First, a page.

The air at elevation is also quite dry and your body needs to be hydrated to build up the white blood cells.  Drink a TON of non-carbonated, non-alcoholic and non-caffeinated beverages in the first 24 hours and keep the intake up the whole time at altitude.  You’ve probably heard of drinking “Coca Tea” in Peru, and yes it is good.  I personally don’t think you are getting any therapeutic magic from the Coca leaves in acclimating, but it is a non-carbonated, non-alcoholic, and non-caffeinated herbal tea, so give it a try. Ultimately you are hydrating with it.  Also your body digests food a lot slower at altitude, so digestion takes away energy from your body that it needs to acclimate.  So eat small light meals that are easy to digest that first day and make sure to eat several hours before trying to sleep; a bowl of soup is perfect.   If you can force yourself to do nothing the first 24 hours, drinks tons of liquids and eat light – you are doing the best thing possible to set yourself up for success, not just initially but for the entire trip.  If you overexert yourself, drink alcohol and eat a huge meal – you are going to feel it, and it’s going to set you back in a major way on the road to acclimation. 

3)    Shall I consider taking altitude medication?

 I’m not a medical doctor, but in my ten years guiding visitors at altitude in Peru I had way more negative experiences with people who arrived taking these medications than positive ones. 

 There is a prescription medication called Acetazolamide (brand name Diamox) that has proven effective for many at altitude. But this medication was not made for altitude, it was made for treating glaucoma. Here is why I don’t like it from a guide’s perspective:  First, you need to start taking it a few days before you arrive at altitude and need to keep taking it.  So you never really know or learn how your body naturally responds to altitude.  Second, the medication is a diuretic, so it’s counter productive in one sense that you are trying to keep your body hydrated, but taking a medication that is making you urinate more frequently.   And third, the biggest drawback I saw with many people is that there are a lot of strange side effects that the medication can produce.  The main ones being tingling in the extremities, lightheadedness, and a weird metallic taste to carbonated beverages.  These uncomfortable side effects often make people hyper aware of their body and thus produce anxiety for them, and make it impossible to determine if these sensations are because of the altitude, or in reaction to the medication.

If you have been to altitude before and know that your body has a terrible time with acclimating, then that is the one scenario where I think trying Diamox is a good idea.  But for anyone else, building in time to acclimate naturally is the best course of action.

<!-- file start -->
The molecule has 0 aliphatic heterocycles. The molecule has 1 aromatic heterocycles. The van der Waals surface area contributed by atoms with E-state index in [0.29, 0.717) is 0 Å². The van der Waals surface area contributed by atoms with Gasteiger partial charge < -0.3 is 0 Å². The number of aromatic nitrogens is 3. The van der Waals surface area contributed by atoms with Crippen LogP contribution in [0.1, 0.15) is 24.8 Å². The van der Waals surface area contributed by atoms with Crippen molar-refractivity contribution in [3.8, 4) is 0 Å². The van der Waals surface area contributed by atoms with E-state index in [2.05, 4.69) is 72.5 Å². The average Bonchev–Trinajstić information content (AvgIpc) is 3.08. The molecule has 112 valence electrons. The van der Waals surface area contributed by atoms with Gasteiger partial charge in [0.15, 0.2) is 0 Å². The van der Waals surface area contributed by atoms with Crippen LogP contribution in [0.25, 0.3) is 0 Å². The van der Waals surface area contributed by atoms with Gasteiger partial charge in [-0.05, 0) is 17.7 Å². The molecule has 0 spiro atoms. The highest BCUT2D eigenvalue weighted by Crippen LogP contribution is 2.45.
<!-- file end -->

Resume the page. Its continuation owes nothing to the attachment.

4)    What about oxygen supplements?

There are a few hotels that market that they have “oxygen enriched” rooms. This is great if you plan to stay in your hotel the entire time while in the Andes, but is counterproductive to allowing your body to acclimate naturally if you are sleeping in a room full of additional oxygen.

Every hotel in the Andes generally has oxygen bottles at the reception desk and most tour companies have oxygen bottles in their vehicles too.  These are used if someone is feeling very ill at altitude, are dizzy, can’t catch their breath or have a racing heart rate, often from overexertion on arrival.  The treatment is to provide oxygen therapy of 10-15 minute increments as a boost, not to keep the mask on for hours at a time. 

In summary, don’t worry about Altitude too much and certainly don’t let it put you off from coming to Peru.  Millions of people every year come and very few have major issues.  If you have the right itinerary planned, and take the precautions mentioned here, you are sure to have an amazing time.

Here below is a perfect itinerary in Peru, taking altitude into consideration, and staying at Inkaterra’s properties:

Day 1:  Arrive Lima and overnight

Day 2:  Fly from Lima to the Amazon in Puerto Maldonado to stay at Inkaterra Reserva Amazonica or Inkaterra Hacienda Concepcion.

Day 3:  Excursion in the Amazon

Day 4: Excursions in the Amazon

Day 5:  Fly to Cusco, drive to Ollantaytambo and take the train to Machu Picchu, staying at Inkaterra Machu Picchu Pueblo Hotel.

Day 6:  Spend the morning enjoying the free activities on the hotel grounds of Inkaterra Machu Picchu Pueblo Hotel (tea plantation, orchid garden, bird watching, the spectacled bear project, etc) then head up to Machu Picchu after lunch around 2pm.  There are far fewer people in the afternoon than in the morning, and the light is glorious.  Sunset is often more spectacular than Sunrise in my experience.  Spend a second night at the Inakterra Machu Picchu Pueblo Hotel.

Day 7:  Take a morning train from Machu Picchu to Ollantaytambo in the Sacred Valley.  Tour the Sacred Valley and overnight at Inkaterra Hacienda Urubamba.

Day 8:  Additional day exploring the Sacred Valley and staying at Inkaterra Hacienda Urubamba.

Day 9:  Drive to Cusco in the morning and explore Cusco and surroundings this afternoon.  Overnight at Inkaterra La Casona.

Day 10:  A full day exploring Cusco and a second night at Inkaterra La Casona.

Day 11:  Fly back to Lima and depart, or extend your trip at this point to visiting Lake Titicaca and staying at Titilaka.